The launch day for the Mercury-Redstone approached, and the team was coordinating and testing their launch sequencing. Their tests included checking to see that every member was doing what they were supposed to; if not, this was the perfect time to correct it. Kranz details what will be used in the first mission: a ballistic test of a Redstone booster rocket and a Mercury capsule. He describes the way the rocket launch should happen. The rocket would launch, and the engine would burn for two and a half minutes. Then, the escape tower would separate and the escape tower rocket would be ignited. It was projected that the Redstone would boost to an altitude of 130 miles until it would fall downward.8 All of this was planned to last sixteen minutes. Now that everyone on the team had an idea of how launch day would go, they felt they were prepared for this great milestone for NASA and Project Mercury.
Finally, fourteen days after the original planned launch date, November 21, 1960 had arrived. All team members were nervous yet excited to see the outcome of their hard work and dedication. Mercury Mission Control had a camera pointed at the rocket to document the launch day. With everything in place, the launch countdown began. Without any delays or hiccups, the rocket launched. An enormous amount of smoke covered the bottom of the rocket, and the camera was not able to see anything. “The expected blast momentarily churned the air around the launch complex. But then the roar stopped as suddenly as it had started. …the startled engineers saw the booster wobble slightly on its pedestal and settle back on its fins after, at the very most, a 3.8-inch liftoff.”9 After the premature shutdown, the escape tower was shot up into the air. It went up about 4,000 feet, and then proceeded to land about 1,200 feet from the launch pad. Since this all happened in a few seconds, everyone was panicked, unsure of what to do, since they had not prepared for something this substantially bad to happen. Kranz describes the situation from the Control Room: “The intercom that had been quiet was not busily filled with directions, observations, and opinions. Everything that had happened, although it had taken only seconds, passed before me in slow motion.”10
Everyone on the team was devastated. This was not what was planned, and it was a very disappointing outcome for the entire team. In a report by NASA, they investigated why the launch went so poorly, and had this statement: “Investigation revealed that a ‘sneak circuit’ through the control plug and ground network gave a pre-mature booster cutoff.”11 “It [was] determined that this two-prong plug is designed so that one prong disconnects about one-half inch before the second one does… The booster circuitry is such that if one of these prongs is disconnected prior to the other and while the booster is not grounded, a relay will close giving a normal engine cutoff signal.”12 Since the rocket had shutdown, the team quickly consulted on what to do next. The team proposed to reconnect the umbilical, but they had a live rocket on the launch pad; it was too dangerous. It was then suggested that they shoot the fuel tanks, but that was quickly disregarded. Then, after hearing plenty of ridiculous ideas, they decided it was best to wait until the next morning, when the batteries would have been depleted, before trying to disarm the system. After disarming, the team quickly looked for the issue that caused this sudden shutdown. They found that the issue “[was] believed to have been caused by a booster tail plug [that] pulled out about one inch after liftoff.”13 They made a couple of changes to the rocket, and were already ready to reschedule the launch day. After this, MR-1A was rescheduled for December 19, and other projects, such as MR-2 and MR-3, were delayed until sometime in 1961.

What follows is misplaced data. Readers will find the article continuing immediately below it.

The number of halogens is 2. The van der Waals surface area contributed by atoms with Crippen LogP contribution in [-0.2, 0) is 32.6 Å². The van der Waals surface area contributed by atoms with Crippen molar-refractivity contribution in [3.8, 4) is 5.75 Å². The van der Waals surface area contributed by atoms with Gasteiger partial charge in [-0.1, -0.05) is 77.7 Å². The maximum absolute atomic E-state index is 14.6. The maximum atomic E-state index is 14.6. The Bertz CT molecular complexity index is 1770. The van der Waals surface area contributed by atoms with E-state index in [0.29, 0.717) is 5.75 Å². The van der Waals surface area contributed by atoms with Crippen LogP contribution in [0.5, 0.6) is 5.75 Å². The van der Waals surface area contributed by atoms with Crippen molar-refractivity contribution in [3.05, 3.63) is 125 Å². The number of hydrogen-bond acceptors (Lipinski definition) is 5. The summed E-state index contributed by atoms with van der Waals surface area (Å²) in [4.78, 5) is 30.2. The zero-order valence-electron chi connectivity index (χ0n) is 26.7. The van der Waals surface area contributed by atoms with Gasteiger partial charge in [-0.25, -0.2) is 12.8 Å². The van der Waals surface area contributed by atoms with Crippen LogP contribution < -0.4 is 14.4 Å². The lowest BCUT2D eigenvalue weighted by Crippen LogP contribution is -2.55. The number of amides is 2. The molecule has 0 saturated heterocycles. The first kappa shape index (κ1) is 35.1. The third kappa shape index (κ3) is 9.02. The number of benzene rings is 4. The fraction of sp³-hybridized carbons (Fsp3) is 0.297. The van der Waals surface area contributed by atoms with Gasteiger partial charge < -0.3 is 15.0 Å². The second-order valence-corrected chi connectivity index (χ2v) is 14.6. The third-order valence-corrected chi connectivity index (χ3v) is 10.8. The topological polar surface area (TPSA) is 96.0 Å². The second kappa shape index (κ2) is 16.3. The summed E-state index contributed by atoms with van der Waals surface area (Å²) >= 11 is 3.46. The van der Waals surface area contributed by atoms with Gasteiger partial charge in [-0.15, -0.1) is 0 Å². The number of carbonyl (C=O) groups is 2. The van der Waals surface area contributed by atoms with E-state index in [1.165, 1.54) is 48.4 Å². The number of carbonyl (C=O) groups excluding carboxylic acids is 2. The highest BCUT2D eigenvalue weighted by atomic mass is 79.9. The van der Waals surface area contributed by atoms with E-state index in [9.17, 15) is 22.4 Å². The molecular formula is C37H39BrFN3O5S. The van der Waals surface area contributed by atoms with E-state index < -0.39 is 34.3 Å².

The primary mission “was to qualify the automatic inflight abort sensing system and the Spacecraft-launch vehicle combination for the Mercury ballistic mission. The mission included obtaining a velocity of Mach 6.0 during powered boost and successful separation of the space-craft.”14 As can be interpreted, the goals of this mission were not reached during this first four-inch launch. However, there was not any wasted time during the beginnings of the project. For launch day, everyone in the team thoroughly prepared for almost every possible situation, and this preparedness was applied in future projects within Project Mercury. For example, the flight Aurora 7 was a much more complex flight, in that it involved an astronaut for the first time, and therefore had more procedures to go over, yet was prepared for in about six months. MR-1 was Project Mercury’s first test flight after two years of work. There was plenty to learn from this experience, and even though it may have been difficult and tedious, it was all for the same goal: to get to the moon. We wanted to go to the moon, and if we wanted to do that, we had to go through these kinds of learning failures. As President John F. Kennedy famously said: “We choose to go to the moon in this decade and do the other things, not because they are easy, but because they are hard, because that goal will serve to organize and measure the best of our energies and skills…”15